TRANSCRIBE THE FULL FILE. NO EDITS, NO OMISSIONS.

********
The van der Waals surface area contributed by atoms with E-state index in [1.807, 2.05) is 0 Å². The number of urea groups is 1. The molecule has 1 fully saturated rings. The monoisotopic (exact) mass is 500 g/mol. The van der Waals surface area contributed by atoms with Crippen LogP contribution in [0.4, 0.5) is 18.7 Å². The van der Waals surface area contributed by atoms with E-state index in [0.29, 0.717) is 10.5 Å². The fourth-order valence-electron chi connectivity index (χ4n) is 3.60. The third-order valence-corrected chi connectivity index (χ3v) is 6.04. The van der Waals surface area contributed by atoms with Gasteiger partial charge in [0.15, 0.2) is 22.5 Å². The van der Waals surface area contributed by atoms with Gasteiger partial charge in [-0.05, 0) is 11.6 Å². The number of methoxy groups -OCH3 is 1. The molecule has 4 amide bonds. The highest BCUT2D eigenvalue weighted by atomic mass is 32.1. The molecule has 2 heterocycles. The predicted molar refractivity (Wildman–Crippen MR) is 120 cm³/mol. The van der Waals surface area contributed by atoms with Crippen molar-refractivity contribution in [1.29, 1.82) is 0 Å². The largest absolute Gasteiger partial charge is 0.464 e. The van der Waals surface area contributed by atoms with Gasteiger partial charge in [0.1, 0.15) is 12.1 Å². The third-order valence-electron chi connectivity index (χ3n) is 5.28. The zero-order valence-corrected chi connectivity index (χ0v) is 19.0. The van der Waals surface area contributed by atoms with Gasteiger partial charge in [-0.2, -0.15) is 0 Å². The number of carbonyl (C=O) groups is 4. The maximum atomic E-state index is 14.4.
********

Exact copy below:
The van der Waals surface area contributed by atoms with E-state index in [1.807, 2.05) is 0 Å². The number of urea groups is 1. The molecule has 1 fully saturated rings. The monoisotopic (exact) mass is 500 g/mol. The van der Waals surface area contributed by atoms with Crippen LogP contribution in [0.4, 0.5) is 18.7 Å². The van der Waals surface area contributed by atoms with E-state index in [0.29, 0.717) is 10.5 Å². The fourth-order valence-electron chi connectivity index (χ4n) is 3.60. The third-order valence-corrected chi connectivity index (χ3v) is 6.04. The van der Waals surface area contributed by atoms with Gasteiger partial charge in [0.15, 0.2) is 22.5 Å². The van der Waals surface area contributed by atoms with Gasteiger partial charge in [-0.05, 0) is 11.6 Å². The number of methoxy groups -OCH3 is 1. The molecule has 4 amide bonds. The highest BCUT2D eigenvalue weighted by atomic mass is 32.1. The molecule has 2 heterocycles. The predicted molar refractivity (Wildman–Crippen MR) is 120 cm³/mol. The van der Waals surface area contributed by atoms with Crippen molar-refractivity contribution in [1.29, 1.82) is 0 Å². The largest absolute Gasteiger partial charge is 0.464 e. The van der Waals surface area contributed by atoms with Gasteiger partial charge in [0.1, 0.15) is 12.1 Å². The third-order valence-electron chi connectivity index (χ3n) is 5.28. The zero-order valence-corrected chi connectivity index (χ0v) is 19.0. The van der Waals surface area contributed by atoms with Gasteiger partial charge in [-0.2, -0.15) is 0 Å². The number of carbonyl (C=O) groups is 4. The maximum atomic E-state index is 14.4.